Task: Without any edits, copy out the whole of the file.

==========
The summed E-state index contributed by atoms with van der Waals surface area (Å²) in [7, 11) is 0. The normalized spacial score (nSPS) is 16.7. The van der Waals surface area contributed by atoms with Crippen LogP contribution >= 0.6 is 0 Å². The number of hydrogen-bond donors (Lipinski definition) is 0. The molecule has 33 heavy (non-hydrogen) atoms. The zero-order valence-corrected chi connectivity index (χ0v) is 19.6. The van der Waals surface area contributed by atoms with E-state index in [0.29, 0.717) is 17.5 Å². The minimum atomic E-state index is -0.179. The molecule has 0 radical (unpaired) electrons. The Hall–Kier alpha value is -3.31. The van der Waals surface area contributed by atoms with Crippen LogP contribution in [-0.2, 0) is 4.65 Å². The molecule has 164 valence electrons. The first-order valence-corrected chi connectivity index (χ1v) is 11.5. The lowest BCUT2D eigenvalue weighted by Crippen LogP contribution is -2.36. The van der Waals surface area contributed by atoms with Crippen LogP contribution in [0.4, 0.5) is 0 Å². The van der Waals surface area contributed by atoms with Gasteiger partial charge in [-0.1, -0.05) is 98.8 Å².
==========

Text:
The summed E-state index contributed by atoms with van der Waals surface area (Å²) in [7, 11) is 0. The normalized spacial score (nSPS) is 16.7. The van der Waals surface area contributed by atoms with Crippen LogP contribution >= 0.6 is 0 Å². The number of hydrogen-bond donors (Lipinski definition) is 0. The molecule has 33 heavy (non-hydrogen) atoms. The zero-order valence-corrected chi connectivity index (χ0v) is 19.6. The van der Waals surface area contributed by atoms with E-state index in [0.29, 0.717) is 17.5 Å². The minimum atomic E-state index is -0.179. The molecule has 0 radical (unpaired) electrons. The Hall–Kier alpha value is -3.31. The van der Waals surface area contributed by atoms with Crippen LogP contribution in [-0.2, 0) is 4.65 Å². The molecule has 164 valence electrons. The first-order valence-corrected chi connectivity index (χ1v) is 11.5. The lowest BCUT2D eigenvalue weighted by Crippen LogP contribution is -2.36. The van der Waals surface area contributed by atoms with Crippen LogP contribution in [0.4, 0.5) is 0 Å². The van der Waals surface area contributed by atoms with Gasteiger partial charge in [-0.1, -0.05) is 98.8 Å².